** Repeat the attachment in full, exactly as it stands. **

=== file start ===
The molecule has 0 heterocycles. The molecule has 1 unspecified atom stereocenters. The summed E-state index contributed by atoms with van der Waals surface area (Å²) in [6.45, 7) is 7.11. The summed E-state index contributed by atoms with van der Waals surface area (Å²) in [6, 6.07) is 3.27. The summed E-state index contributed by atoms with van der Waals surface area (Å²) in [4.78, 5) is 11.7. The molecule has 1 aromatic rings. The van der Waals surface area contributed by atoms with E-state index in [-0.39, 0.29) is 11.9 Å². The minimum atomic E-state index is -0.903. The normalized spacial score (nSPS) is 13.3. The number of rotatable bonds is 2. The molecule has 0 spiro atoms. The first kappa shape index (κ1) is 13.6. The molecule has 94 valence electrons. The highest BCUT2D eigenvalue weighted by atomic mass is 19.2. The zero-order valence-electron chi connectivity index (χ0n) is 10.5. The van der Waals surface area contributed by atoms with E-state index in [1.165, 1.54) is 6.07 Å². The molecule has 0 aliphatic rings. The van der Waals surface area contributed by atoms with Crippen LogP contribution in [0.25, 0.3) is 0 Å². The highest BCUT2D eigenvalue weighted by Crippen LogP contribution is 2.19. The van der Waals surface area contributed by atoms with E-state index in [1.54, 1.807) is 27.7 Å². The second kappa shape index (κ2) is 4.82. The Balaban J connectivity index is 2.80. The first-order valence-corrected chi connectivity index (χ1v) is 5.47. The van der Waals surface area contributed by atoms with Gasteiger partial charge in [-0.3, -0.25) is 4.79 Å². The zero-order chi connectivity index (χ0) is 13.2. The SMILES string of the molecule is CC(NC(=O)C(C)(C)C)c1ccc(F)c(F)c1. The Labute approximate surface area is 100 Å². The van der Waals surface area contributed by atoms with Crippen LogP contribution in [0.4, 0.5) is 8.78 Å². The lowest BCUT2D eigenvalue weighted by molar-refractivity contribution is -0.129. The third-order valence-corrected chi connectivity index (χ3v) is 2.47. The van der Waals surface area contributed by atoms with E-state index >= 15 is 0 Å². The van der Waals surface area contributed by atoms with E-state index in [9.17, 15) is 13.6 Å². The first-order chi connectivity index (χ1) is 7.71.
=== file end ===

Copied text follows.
The molecule has 0 heterocycles. The molecule has 1 unspecified atom stereocenters. The summed E-state index contributed by atoms with van der Waals surface area (Å²) in [6.45, 7) is 7.11. The summed E-state index contributed by atoms with van der Waals surface area (Å²) in [6, 6.07) is 3.27. The summed E-state index contributed by atoms with van der Waals surface area (Å²) in [4.78, 5) is 11.7. The molecule has 1 aromatic rings. The van der Waals surface area contributed by atoms with E-state index in [-0.39, 0.29) is 11.9 Å². The minimum atomic E-state index is -0.903. The normalized spacial score (nSPS) is 13.3. The number of rotatable bonds is 2. The molecule has 0 spiro atoms. The first kappa shape index (κ1) is 13.6. The molecule has 94 valence electrons. The highest BCUT2D eigenvalue weighted by atomic mass is 19.2. The zero-order valence-electron chi connectivity index (χ0n) is 10.5. The van der Waals surface area contributed by atoms with E-state index in [1.165, 1.54) is 6.07 Å². The molecule has 0 aliphatic rings. The van der Waals surface area contributed by atoms with Crippen LogP contribution in [0.25, 0.3) is 0 Å². The highest BCUT2D eigenvalue weighted by Crippen LogP contribution is 2.19. The van der Waals surface area contributed by atoms with E-state index in [1.54, 1.807) is 27.7 Å². The second kappa shape index (κ2) is 4.82. The Balaban J connectivity index is 2.80. The first-order valence-corrected chi connectivity index (χ1v) is 5.47. The van der Waals surface area contributed by atoms with Gasteiger partial charge in [-0.3, -0.25) is 4.79 Å². The zero-order chi connectivity index (χ0) is 13.2. The SMILES string of the molecule is CC(NC(=O)C(C)(C)C)c1ccc(F)c(F)c1. The Labute approximate surface area is 100 Å². The van der Waals surface area contributed by atoms with Crippen LogP contribution in [0.4, 0.5) is 8.78 Å². The lowest BCUT2D eigenvalue weighted by molar-refractivity contribution is -0.129. The third-order valence-corrected chi connectivity index (χ3v) is 2.47. The van der Waals surface area contributed by atoms with E-state index >= 15 is 0 Å². The van der Waals surface area contributed by atoms with E-state index in [9.17, 15) is 13.6 Å². The first-order chi connectivity index (χ1) is 7.71.